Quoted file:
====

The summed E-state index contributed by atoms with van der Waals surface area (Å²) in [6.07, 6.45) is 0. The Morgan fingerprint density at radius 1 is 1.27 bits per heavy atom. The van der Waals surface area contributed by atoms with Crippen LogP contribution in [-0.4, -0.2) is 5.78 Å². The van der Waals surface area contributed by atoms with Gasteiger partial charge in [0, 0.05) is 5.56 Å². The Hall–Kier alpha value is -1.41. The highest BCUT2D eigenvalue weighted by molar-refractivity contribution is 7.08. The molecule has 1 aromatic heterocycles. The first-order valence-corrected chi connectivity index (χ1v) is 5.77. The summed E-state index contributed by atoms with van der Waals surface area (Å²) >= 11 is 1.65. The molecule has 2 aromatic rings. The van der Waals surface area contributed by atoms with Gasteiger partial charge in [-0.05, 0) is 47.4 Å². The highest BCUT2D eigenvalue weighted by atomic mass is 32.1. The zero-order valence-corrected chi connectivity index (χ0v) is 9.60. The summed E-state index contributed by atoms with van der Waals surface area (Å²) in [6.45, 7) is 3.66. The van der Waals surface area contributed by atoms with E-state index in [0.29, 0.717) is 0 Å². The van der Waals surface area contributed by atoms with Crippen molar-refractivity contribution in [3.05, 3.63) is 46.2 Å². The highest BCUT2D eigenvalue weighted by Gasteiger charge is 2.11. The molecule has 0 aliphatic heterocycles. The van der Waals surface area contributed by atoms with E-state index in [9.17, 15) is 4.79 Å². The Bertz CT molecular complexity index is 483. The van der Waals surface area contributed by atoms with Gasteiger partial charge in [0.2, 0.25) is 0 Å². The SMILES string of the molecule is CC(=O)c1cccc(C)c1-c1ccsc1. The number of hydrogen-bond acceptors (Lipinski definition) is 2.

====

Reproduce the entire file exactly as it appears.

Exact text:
The summed E-state index contributed by atoms with van der Waals surface area (Å²) in [6.07, 6.45) is 0. The Morgan fingerprint density at radius 1 is 1.27 bits per heavy atom. The van der Waals surface area contributed by atoms with Crippen LogP contribution in [-0.4, -0.2) is 5.78 Å². The van der Waals surface area contributed by atoms with Gasteiger partial charge in [0, 0.05) is 5.56 Å². The Hall–Kier alpha value is -1.41. The highest BCUT2D eigenvalue weighted by molar-refractivity contribution is 7.08. The molecule has 1 aromatic heterocycles. The first-order valence-corrected chi connectivity index (χ1v) is 5.77. The summed E-state index contributed by atoms with van der Waals surface area (Å²) >= 11 is 1.65. The molecule has 2 aromatic rings. The van der Waals surface area contributed by atoms with Gasteiger partial charge in [-0.05, 0) is 47.4 Å². The highest BCUT2D eigenvalue weighted by atomic mass is 32.1. The zero-order valence-corrected chi connectivity index (χ0v) is 9.60. The summed E-state index contributed by atoms with van der Waals surface area (Å²) in [6.45, 7) is 3.66. The van der Waals surface area contributed by atoms with E-state index in [0.29, 0.717) is 0 Å². The van der Waals surface area contributed by atoms with Crippen molar-refractivity contribution in [3.05, 3.63) is 46.2 Å². The highest BCUT2D eigenvalue weighted by Gasteiger charge is 2.11. The molecule has 0 aliphatic heterocycles. The van der Waals surface area contributed by atoms with E-state index in [9.17, 15) is 4.79 Å². The Bertz CT molecular complexity index is 483. The van der Waals surface area contributed by atoms with Gasteiger partial charge in [0.2, 0.25) is 0 Å². The SMILES string of the molecule is CC(=O)c1cccc(C)c1-c1ccsc1. The number of hydrogen-bond acceptors (Lipinski definition) is 2.